Breaking research promises a much-needed Parkinson’s breakthrough.
Parkinson’s disease is a progressive condition that strikes the central nervous system.
Causing a range of motor symptoms, it develops gradually, starting with a subtle tremor.
An estimated 60,000 Americans are diagnosed with Parkinson’s every year, and over 10 million people worldwide are living with the disease.
Due to society’s steadily increasing in lifespan, this figure is likely to increase over the coming years.
Despite billions of dollars of research, there is still no cure for Parkinson’s. A drug designed in the 70s – levodopa – is still in use, but its benefits are limited, and the side effects are troubling.
Currently, the only available drugs tackle the symptoms of Parkinson’s; none make a dent on the processes that underpin the disease’s progression.
Against this somber backdrop, any news of a potential breakthrough drug is likely to turn heads.
Research, published today in the journal Science Translational Medicine, provides such a glimmer of light. A drug, initially designed to treat diabetes, appears to tackle the underlying causes of Parkinson’s. If this turns out to be the case, it will be the first of its kind and has the potential to change millions of lives.
MSDC-0160, diabetes, and Parkinson’s
Investigators from the Van Andel Research Institute’s Center for Neurodegenerative Science in Great Rapids, MI, believe their recent findings show that MSDC-0160 could be the breakthrough medical science has been waiting for.
“We hope this will be a watershed moment for millions of people living with Parkinson’s disease. All of our research in Parkinson’s models suggests this drug could potentially slow the disease’s progression in people as well.”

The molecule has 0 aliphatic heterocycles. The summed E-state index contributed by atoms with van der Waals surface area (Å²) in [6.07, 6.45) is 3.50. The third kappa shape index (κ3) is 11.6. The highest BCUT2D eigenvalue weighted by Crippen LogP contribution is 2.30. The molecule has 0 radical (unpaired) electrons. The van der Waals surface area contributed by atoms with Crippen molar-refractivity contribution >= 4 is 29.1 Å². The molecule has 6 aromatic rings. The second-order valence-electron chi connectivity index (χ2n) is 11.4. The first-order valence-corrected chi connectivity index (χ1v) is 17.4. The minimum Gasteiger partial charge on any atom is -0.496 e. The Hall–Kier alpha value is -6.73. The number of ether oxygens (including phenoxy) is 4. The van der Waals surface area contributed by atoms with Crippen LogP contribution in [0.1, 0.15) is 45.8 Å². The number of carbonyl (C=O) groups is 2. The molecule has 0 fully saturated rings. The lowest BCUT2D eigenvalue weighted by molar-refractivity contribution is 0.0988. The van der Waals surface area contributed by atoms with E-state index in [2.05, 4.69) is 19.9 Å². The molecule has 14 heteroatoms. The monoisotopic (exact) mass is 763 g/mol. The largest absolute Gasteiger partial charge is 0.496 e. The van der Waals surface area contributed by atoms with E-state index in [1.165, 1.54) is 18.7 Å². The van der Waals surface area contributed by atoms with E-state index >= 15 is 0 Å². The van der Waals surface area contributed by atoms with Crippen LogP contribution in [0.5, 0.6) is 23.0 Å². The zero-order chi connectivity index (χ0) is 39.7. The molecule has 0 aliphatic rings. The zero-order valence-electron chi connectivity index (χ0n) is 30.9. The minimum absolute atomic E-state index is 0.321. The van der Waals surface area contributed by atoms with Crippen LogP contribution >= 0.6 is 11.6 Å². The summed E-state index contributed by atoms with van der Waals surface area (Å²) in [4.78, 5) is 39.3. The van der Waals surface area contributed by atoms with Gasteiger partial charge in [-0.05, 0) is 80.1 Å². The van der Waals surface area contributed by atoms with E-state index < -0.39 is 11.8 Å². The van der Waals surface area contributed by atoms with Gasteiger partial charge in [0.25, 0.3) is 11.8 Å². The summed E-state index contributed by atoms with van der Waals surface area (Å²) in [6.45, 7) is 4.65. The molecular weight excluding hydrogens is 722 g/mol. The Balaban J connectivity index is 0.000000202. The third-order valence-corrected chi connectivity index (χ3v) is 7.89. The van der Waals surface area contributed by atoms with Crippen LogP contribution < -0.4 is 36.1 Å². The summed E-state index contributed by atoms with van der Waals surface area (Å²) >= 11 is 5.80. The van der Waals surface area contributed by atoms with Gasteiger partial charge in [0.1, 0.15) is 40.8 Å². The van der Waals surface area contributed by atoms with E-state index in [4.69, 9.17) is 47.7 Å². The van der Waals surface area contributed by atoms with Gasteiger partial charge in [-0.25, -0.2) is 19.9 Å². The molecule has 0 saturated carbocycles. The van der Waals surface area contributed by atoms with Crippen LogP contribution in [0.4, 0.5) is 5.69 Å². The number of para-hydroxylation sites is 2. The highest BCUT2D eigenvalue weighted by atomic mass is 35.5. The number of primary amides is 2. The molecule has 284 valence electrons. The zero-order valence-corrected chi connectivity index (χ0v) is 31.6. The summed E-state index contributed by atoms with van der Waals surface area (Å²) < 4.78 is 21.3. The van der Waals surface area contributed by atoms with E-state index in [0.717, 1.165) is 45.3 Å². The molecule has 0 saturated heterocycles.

Dr. Patrik Brundin, senior author
MSDC-0160 was designed by Kalamazoo, a Metabolic Solutions Development Company. As an insulin sensitizer, it was created to treat type 2 diabetes. The company focuses on looking for drugs that might be repurposed to treat conditions other than the ones they were designed for.
This drug has already been proven safe in humans, and its manufacturing process is already established; because of this, the path through clinical trials and into widespread use is shorter and simpler to navigate. Recent trials in a mouse model of Parkinson’s have provided positive results, and trials in humans are now set to begin next year.
Tom Isaacs, co-founder of The Cure Parkinson’s Trust, says:
“Our scientific team has evaluated more than 120 potential treatments for Parkinson’s disease, and MSDC-0160 offers the genuine prospect of being a breakthrough that could make a significant and permanent impact on people’s lives in the near future. We are working tirelessly to move this drug into human trials as quickly as possible in our pursuit of a cure.”
Parkinson’s and metabolism
Although diabetes and Parkinson’s seem like unrelated diseases with an entirely different set of symptoms, researchers are finding that some of the underlying molecular mechanisms share similarities.
Parkinson’s is believed to be, in part, a disease of the metabolic system. Rather than attempting to repair or counteract damage that has already been done, this new drug intervenes in the metabolic processes beneath Parkinson’s.
MSDC-0160 is an mTOT (mitochondrial target of thiazolidinediones) modulator; it regulates the function of mitochondria – the powerhouses of the cell. It appears to restore brain cells’ ability to convert nutrients into usable energy.
Once the cell’s power is restored, it is able to handle the buildup of potentially harmful proteins. In turn, this reduces inflammation and brain cell death. This one-a-day tablet has the potential to be a lifesaver.
This finding, if clinical trials are successful, is a huge step forward. Not only is there a potential treatment that reaches the source of Parkinson’s, but an entirely new pathway has been discovered for future drug designers to hone in on.
Dr. Brundin is equally excited about MSDC-0160’s potential use in other diseases, including Lewy body dementia and Alzheimer’s.